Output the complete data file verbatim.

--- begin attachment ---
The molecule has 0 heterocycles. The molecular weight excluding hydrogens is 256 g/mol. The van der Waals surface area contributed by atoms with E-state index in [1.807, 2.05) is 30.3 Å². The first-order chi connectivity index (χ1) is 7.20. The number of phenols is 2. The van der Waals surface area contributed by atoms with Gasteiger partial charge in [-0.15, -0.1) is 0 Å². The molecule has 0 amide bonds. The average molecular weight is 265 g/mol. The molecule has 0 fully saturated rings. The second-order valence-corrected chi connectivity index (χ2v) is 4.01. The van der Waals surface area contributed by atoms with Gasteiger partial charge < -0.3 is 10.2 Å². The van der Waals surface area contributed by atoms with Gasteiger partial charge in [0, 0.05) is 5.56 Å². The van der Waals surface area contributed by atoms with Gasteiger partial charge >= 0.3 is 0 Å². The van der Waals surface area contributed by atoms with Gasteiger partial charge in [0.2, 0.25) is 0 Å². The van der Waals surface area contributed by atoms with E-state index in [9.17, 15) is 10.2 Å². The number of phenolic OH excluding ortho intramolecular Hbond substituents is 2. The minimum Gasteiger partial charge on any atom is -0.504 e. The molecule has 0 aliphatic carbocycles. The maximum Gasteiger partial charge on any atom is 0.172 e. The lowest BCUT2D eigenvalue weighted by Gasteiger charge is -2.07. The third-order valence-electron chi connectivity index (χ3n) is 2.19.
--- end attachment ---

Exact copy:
The molecule has 0 heterocycles. The molecular weight excluding hydrogens is 256 g/mol. The van der Waals surface area contributed by atoms with E-state index in [1.807, 2.05) is 30.3 Å². The first-order chi connectivity index (χ1) is 7.20. The number of phenols is 2. The van der Waals surface area contributed by atoms with Gasteiger partial charge in [-0.15, -0.1) is 0 Å². The molecule has 0 amide bonds. The average molecular weight is 265 g/mol. The molecule has 0 fully saturated rings. The second-order valence-corrected chi connectivity index (χ2v) is 4.01. The van der Waals surface area contributed by atoms with Gasteiger partial charge < -0.3 is 10.2 Å². The van der Waals surface area contributed by atoms with Gasteiger partial charge in [0, 0.05) is 5.56 Å². The van der Waals surface area contributed by atoms with Gasteiger partial charge >= 0.3 is 0 Å². The van der Waals surface area contributed by atoms with Gasteiger partial charge in [0.2, 0.25) is 0 Å². The van der Waals surface area contributed by atoms with E-state index in [9.17, 15) is 10.2 Å². The number of phenolic OH excluding ortho intramolecular Hbond substituents is 2. The minimum Gasteiger partial charge on any atom is -0.504 e. The molecule has 0 aliphatic carbocycles. The maximum Gasteiger partial charge on any atom is 0.172 e. The lowest BCUT2D eigenvalue weighted by Gasteiger charge is -2.07. The third-order valence-electron chi connectivity index (χ3n) is 2.19.